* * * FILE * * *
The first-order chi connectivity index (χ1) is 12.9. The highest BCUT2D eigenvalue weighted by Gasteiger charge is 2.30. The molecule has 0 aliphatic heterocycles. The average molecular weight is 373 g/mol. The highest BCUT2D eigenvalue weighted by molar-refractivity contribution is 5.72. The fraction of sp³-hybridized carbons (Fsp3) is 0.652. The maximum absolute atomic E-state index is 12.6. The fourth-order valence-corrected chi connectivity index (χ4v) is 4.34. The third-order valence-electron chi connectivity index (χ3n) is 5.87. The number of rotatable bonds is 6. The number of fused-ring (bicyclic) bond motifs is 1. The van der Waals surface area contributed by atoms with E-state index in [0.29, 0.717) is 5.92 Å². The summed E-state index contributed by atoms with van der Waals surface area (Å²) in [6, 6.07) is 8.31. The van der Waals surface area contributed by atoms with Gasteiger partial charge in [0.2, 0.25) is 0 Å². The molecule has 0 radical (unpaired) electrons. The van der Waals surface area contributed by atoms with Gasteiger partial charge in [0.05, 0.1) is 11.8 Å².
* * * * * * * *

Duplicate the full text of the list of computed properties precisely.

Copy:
The first-order chi connectivity index (χ1) is 12.9. The highest BCUT2D eigenvalue weighted by Gasteiger charge is 2.30. The molecule has 0 aliphatic heterocycles. The average molecular weight is 373 g/mol. The highest BCUT2D eigenvalue weighted by molar-refractivity contribution is 5.72. The fraction of sp³-hybridized carbons (Fsp3) is 0.652. The maximum absolute atomic E-state index is 12.6. The fourth-order valence-corrected chi connectivity index (χ4v) is 4.34. The third-order valence-electron chi connectivity index (χ3n) is 5.87. The number of rotatable bonds is 6. The number of fused-ring (bicyclic) bond motifs is 1. The van der Waals surface area contributed by atoms with E-state index in [0.29, 0.717) is 5.92 Å². The summed E-state index contributed by atoms with van der Waals surface area (Å²) in [6, 6.07) is 8.31. The van der Waals surface area contributed by atoms with Gasteiger partial charge in [0.2, 0.25) is 0 Å². The molecule has 0 radical (unpaired) electrons. The van der Waals surface area contributed by atoms with Gasteiger partial charge in [0.05, 0.1) is 11.8 Å².